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  5. "An t-eun buidhe."

"An t-eun buidhe."

Translation:The yellow bird.

March 10, 2020

7 Comments


https://www.duolingo.com/profile/Rick891171

This speaker’s accent seems different from most - the ’t’ in ‘an t-eun’ sounds to me more like a soft ‘g’ sound, such that ‘an t-eun’ sounds almost like “an jean”. Is this a particular regional pronunciation?


https://www.duolingo.com/profile/DaibhidhR

The standard pronunciation varies between /tʲ/ (like the t in tube) and /͡tʃ/ (like the ch in cheese). The only difference between the sound you describe, /͡dʒ/, and /͡tʃ/ is the voice. That means that they are exactly the same as far as you mouth is concerned, but your vocal chords vibrate for /͡dʒ/. In any language, including Gaelic, there is a lot of variation of voice, d ↔ t, g ↔ c, b ↔ p, etc. so this would not be unusual. But there is a particular feature of some dialects of Gaelic which is a distorted remnant of nasalization, a mutation still found in Irish, that leads to voicing after the article an. You will hear this on other sentences, and see a lot of people confused by this in the discussion.

So the short answer is: yes, probably from Lewis or nearby.


https://www.duolingo.com/profile/CatrionaNicDhana

This sounds like the b in "buidhe" is silent, even though it's not lenited. What's with this?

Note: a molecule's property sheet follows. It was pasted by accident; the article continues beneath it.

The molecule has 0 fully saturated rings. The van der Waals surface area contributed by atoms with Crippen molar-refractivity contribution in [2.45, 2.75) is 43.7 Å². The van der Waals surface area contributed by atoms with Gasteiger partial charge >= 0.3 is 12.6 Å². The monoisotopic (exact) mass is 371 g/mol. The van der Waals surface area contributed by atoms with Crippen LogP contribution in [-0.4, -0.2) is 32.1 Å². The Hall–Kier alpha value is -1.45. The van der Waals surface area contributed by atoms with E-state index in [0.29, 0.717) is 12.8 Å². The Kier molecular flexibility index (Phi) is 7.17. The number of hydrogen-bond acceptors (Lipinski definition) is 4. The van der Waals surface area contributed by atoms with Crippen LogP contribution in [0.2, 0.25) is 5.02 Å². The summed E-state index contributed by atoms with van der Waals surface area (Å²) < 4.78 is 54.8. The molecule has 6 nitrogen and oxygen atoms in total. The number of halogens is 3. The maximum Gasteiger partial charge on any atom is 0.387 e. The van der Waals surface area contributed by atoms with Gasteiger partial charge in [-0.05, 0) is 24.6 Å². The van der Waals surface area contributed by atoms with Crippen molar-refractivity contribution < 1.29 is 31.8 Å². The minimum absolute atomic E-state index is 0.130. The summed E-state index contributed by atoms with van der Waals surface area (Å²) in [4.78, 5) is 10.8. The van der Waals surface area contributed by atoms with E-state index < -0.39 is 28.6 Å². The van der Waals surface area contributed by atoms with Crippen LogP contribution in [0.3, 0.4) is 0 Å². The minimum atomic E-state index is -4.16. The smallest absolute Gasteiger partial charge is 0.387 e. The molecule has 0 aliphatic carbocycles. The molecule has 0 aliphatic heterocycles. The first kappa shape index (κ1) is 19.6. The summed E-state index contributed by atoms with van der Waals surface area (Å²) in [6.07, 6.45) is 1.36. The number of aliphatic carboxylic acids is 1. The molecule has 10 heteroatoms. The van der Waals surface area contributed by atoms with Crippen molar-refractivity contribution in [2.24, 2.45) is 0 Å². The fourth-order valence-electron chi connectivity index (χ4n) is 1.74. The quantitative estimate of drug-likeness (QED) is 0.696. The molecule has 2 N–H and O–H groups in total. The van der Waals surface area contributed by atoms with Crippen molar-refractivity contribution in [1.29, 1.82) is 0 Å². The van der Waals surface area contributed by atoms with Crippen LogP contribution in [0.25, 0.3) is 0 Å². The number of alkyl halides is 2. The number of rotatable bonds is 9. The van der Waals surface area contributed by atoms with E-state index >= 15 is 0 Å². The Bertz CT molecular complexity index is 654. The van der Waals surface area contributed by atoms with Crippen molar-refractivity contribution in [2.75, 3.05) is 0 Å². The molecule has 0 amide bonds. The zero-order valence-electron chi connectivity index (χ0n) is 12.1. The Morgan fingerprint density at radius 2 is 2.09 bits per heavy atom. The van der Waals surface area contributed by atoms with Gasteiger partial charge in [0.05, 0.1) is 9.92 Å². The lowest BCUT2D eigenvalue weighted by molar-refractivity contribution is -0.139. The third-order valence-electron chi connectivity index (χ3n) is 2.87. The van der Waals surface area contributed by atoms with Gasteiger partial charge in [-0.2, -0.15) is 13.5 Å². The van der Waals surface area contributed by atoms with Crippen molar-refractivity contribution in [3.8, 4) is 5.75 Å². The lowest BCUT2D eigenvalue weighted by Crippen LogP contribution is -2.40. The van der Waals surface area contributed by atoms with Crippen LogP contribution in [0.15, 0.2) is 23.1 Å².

https://www.duolingo.com/profile/SrGI2aed

even those Gaelic consonants that seem straightforwardly mappable onto English consonants are not quite the same - they are often 'softer' or 'weaker' than their English equivalents - the b is there, it's just much softer than you'd expect, and merges into the n. Your ear eventually gets used to this.


https://www.duolingo.com/profile/CatrionaNicDhana

Thanks. I'm usually OK with these subtleties and able to hear them. This one just seemed really different from any I'd heard before.


https://www.duolingo.com/profile/Baudouin440236

I hear a g or k sound in front of the article, which I haven't met before. I guessed that the word would be "an", but these additional consonants thrown in without any real explanation about dialect differences are quite confusing.

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